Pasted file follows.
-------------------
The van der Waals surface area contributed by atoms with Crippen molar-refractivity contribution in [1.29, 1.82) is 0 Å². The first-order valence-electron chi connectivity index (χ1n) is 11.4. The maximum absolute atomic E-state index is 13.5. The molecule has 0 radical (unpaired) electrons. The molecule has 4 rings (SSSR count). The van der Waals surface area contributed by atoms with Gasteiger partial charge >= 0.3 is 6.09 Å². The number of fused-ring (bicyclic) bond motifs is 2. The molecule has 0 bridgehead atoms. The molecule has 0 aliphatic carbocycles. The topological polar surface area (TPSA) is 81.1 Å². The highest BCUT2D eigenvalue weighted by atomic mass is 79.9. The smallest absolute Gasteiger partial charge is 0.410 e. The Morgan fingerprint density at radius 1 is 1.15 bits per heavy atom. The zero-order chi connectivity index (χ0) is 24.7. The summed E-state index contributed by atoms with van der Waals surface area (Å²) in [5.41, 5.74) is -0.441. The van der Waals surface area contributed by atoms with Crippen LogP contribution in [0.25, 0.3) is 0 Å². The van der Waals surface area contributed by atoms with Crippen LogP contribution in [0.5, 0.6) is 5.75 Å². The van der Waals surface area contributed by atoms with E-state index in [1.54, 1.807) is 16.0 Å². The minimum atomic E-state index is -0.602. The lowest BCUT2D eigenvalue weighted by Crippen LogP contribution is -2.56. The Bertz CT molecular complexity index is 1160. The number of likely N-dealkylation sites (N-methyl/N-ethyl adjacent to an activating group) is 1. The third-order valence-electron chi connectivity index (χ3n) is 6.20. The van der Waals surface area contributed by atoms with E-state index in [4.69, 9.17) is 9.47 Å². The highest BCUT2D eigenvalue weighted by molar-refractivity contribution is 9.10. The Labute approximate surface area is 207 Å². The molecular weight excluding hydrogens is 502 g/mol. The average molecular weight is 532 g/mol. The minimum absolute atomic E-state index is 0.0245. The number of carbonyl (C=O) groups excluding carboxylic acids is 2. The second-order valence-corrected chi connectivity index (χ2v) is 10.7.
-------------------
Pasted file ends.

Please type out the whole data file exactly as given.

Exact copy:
The van der Waals surface area contributed by atoms with Crippen molar-refractivity contribution in [1.29, 1.82) is 0 Å². The first-order valence-electron chi connectivity index (χ1n) is 11.4. The maximum absolute atomic E-state index is 13.5. The molecule has 0 radical (unpaired) electrons. The molecule has 4 rings (SSSR count). The van der Waals surface area contributed by atoms with Gasteiger partial charge >= 0.3 is 6.09 Å². The number of fused-ring (bicyclic) bond motifs is 2. The molecule has 0 bridgehead atoms. The molecule has 0 aliphatic carbocycles. The topological polar surface area (TPSA) is 81.1 Å². The highest BCUT2D eigenvalue weighted by atomic mass is 79.9. The smallest absolute Gasteiger partial charge is 0.410 e. The Morgan fingerprint density at radius 1 is 1.15 bits per heavy atom. The zero-order chi connectivity index (χ0) is 24.7. The summed E-state index contributed by atoms with van der Waals surface area (Å²) in [5.41, 5.74) is -0.441. The van der Waals surface area contributed by atoms with Crippen LogP contribution in [0.25, 0.3) is 0 Å². The van der Waals surface area contributed by atoms with Crippen LogP contribution in [0.5, 0.6) is 5.75 Å². The van der Waals surface area contributed by atoms with E-state index in [1.54, 1.807) is 16.0 Å². The minimum atomic E-state index is -0.602. The lowest BCUT2D eigenvalue weighted by Crippen LogP contribution is -2.56. The Bertz CT molecular complexity index is 1160. The number of likely N-dealkylation sites (N-methyl/N-ethyl adjacent to an activating group) is 1. The third-order valence-electron chi connectivity index (χ3n) is 6.20. The van der Waals surface area contributed by atoms with E-state index in [4.69, 9.17) is 9.47 Å². The highest BCUT2D eigenvalue weighted by molar-refractivity contribution is 9.10. The Labute approximate surface area is 207 Å². The molecular weight excluding hydrogens is 502 g/mol. The average molecular weight is 532 g/mol. The minimum absolute atomic E-state index is 0.0245. The number of carbonyl (C=O) groups excluding carboxylic acids is 2. The second-order valence-corrected chi connectivity index (χ2v) is 10.7.